Is it any wonder that older people are almost invisible in society today, except for their reliance upon adult diapers, anti-depressants and “Help! I’ve Fallen and I Can’t Get Up!” buttons?
The Information, a New York-based technology web site and magazine start-up, has rolled out a new subscription plan for people aged 30 and under.
The “Young Professional Plan” offers a discounted rate to the magazine, and a low-cost “all-access plan” and the opportunity to join “a Facebook group only for people 30 and under.”
CEO Jessica E. Lessin, who founded the magazine in 2013, said the plan is “designed to serve people who are early in their careers and haven’t reached their earning potential and are looking for events where they can meet people from outside their own companies.” Lessin is described as a former Wall Street Journal writer “with family money.”
How would Ms. Lessin feel about a networking opportunity for only male professionals?
Did it even occur to Ms. Lessin that the “Young Professional Plan” is ageist. You can be any age and start out in a career in advertising, earn less than your peak potential, and desire to meet people from outside your own company.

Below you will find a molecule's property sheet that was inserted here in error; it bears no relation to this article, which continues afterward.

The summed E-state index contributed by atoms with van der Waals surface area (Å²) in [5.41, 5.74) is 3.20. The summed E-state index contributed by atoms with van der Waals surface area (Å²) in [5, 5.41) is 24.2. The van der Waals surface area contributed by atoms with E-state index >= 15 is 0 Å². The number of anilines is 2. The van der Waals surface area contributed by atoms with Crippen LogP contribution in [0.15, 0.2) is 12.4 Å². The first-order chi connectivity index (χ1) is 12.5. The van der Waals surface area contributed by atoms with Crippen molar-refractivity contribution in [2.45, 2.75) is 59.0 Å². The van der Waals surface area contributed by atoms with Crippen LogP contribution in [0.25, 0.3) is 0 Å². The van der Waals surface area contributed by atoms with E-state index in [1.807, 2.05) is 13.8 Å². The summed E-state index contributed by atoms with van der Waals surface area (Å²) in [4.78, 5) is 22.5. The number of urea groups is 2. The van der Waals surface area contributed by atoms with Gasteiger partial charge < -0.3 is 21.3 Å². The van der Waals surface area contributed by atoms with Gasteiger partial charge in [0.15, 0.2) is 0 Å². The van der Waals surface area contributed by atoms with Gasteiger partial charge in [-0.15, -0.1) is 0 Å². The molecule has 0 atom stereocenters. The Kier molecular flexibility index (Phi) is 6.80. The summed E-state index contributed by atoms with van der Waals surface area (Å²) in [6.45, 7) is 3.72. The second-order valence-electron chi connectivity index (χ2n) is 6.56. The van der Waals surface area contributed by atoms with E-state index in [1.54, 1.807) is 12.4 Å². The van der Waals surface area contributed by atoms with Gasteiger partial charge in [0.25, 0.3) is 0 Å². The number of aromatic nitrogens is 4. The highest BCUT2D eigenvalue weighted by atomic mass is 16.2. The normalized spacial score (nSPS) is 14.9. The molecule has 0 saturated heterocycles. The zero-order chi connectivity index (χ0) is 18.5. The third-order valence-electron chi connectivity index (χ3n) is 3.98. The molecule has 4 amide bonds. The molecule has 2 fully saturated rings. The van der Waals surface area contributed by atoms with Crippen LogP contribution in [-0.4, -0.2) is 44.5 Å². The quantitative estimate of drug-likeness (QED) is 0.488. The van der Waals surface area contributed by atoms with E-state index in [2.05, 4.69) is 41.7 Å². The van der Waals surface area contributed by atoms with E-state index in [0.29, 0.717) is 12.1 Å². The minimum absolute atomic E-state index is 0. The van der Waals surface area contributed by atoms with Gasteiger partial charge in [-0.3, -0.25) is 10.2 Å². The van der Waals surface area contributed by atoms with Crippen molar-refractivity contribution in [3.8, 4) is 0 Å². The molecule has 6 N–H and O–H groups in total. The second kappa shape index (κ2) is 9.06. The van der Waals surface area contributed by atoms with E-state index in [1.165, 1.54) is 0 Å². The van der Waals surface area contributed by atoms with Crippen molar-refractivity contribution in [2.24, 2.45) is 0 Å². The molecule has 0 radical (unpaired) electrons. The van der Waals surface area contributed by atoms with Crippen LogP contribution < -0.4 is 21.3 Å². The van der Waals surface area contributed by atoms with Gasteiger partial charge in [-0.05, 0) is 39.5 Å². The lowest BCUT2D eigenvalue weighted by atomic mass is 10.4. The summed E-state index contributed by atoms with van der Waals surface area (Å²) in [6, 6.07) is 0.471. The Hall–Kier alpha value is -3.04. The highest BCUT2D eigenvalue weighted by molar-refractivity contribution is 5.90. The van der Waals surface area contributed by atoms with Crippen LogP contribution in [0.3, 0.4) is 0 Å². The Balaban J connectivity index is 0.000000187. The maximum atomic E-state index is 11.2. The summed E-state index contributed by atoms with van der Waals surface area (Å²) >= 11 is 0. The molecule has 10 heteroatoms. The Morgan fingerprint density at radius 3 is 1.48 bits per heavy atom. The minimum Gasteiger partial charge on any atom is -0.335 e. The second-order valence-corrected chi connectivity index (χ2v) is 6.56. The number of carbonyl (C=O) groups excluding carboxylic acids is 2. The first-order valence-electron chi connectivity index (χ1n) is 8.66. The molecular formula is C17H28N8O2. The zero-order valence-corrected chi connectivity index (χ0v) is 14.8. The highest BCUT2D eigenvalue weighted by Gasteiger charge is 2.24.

Not so long ago, when I began my career as a journalist in the dark ages, one of my first assignments as a staff reporter at The Hartford Courant was to cover a speech by Homer Babbidge, then a candidate for governor of CT. The event was staged at The Mystic Seaport Museum in Mystic, Ct. by the Newcomen Society, a non-profit educational society that, it turned out, was all male.
I was told I could not enter the big white tent to cover the gubernatorial candidate’s speech because the event was male-only.
I can convey many instances through the years where I encountered male-only opportunities and sexual harassment that limited my career opportunities. In fact, Ms. Lessin might be interested to know that courageous women in my generation made it possible for young women like herself to pursue career opportunities without regard to gender.
One day, sooner than she thinks, Ms. Lessin will be in her mid-40s and wondering where the magic went. (BTW – women start to suffer serious age discrimination in their mid-40s.) She’ll have herself to blame.